Planning Board requests progress timeline from fire-damaged plant

By Andrea Ray | Nov 15, 2017

Rochester — New Bedford Waste Company president Michael Camara told Rochester's Planning Board that Zero Waste, located on 48 Cranberry Highway, is slowly finding its way back on track to completion, following a disastrous fire in May of 2016.

Construction on the 90,000 square foot recycling plant began in 2013. The company planned on recycling 90 to 95 percent of all of all accepted refuse. The plant also planned to convert solid waste into small fuel briquettes which burn similar to coal, but in a cleaner manner.

Municipal solid waste, construction and demolition debris, single-stream recyclables electronic products and more would be delivered to the site.

An evening fire in May of 2016 threw those plans off course. The fire began in the trash section of the plant, leaving a hole in the plant's roof. The blaze extinguished hopes of having the plant up and running in the near future, Camara said—and to make it worse, funds were not forthcoming.

He noted that he had requested several million dollars of funding from the state, only some of which he received.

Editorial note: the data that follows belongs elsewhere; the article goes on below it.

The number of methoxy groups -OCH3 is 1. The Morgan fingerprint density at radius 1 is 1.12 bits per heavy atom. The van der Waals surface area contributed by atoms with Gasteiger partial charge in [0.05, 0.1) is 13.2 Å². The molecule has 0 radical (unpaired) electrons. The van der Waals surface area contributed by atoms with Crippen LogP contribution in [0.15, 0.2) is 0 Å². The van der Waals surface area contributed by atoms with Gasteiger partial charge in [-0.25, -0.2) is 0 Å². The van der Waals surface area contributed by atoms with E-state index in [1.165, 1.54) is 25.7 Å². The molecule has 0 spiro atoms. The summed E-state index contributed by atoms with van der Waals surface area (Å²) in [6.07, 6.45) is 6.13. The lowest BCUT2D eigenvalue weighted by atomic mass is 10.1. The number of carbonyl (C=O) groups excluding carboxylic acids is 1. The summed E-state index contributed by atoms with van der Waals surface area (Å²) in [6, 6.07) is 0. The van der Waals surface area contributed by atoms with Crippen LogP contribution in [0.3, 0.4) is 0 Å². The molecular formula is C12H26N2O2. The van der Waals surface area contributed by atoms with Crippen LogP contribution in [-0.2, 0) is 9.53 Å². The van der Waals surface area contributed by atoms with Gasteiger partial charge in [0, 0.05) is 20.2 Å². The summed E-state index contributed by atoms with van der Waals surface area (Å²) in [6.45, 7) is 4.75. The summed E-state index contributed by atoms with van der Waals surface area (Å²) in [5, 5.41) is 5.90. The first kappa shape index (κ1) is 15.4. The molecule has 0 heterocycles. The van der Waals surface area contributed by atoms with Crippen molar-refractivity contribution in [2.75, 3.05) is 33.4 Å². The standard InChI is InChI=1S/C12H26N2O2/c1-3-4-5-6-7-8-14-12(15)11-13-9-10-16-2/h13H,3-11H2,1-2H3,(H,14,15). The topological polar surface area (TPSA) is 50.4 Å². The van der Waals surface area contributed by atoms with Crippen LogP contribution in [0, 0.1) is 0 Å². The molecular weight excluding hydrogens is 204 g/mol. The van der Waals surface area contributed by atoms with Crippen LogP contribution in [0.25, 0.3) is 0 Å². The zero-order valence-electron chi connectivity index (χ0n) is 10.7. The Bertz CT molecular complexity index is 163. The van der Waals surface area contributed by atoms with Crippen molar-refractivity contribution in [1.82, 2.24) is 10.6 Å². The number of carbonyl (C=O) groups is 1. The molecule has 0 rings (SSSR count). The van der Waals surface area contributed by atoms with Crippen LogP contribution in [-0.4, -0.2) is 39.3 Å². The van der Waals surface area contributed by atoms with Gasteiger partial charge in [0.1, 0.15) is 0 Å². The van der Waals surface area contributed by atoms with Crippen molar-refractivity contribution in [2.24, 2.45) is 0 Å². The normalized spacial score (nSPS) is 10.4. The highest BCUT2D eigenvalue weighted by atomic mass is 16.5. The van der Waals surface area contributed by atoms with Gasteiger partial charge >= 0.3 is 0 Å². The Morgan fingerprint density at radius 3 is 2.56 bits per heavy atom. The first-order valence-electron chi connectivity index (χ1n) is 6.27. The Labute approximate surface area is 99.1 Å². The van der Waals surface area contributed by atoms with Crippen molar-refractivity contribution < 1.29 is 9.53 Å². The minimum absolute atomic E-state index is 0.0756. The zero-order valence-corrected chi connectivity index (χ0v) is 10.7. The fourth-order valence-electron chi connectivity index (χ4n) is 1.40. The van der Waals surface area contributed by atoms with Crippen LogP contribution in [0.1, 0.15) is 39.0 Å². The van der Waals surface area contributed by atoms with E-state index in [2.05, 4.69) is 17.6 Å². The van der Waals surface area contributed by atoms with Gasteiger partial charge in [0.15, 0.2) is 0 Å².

However, he said, he is getting extra help from one bank now. "I'm confident we'll be closing by the end of the year, which is about the same time the roof will be finished," Camara said. "Then we'll be back in finishing the building."

"The employees keep it clean, they try to keep the plant moving. They're professionals and they take their job seriously," said Planning Board member Mike Murphy.

Gary Florindo agreed. "If they hadn't had that fire, we'd be a lot further along in these plans. It's a major plus for the town. We should work with them and move forward."

Camara said there was one bright side to the otherwise-devastating fire. "We're going to have much more advanced technology in the plant than we otherwise would've had," he explained. "It's like all the different iPhones. Technology is advancing so rapidly."

Johnson suggested that Camara return for the Planning Board's January meeting to give an in-person update on the recycling plant's progress, something Camara agreed to do.

 

 

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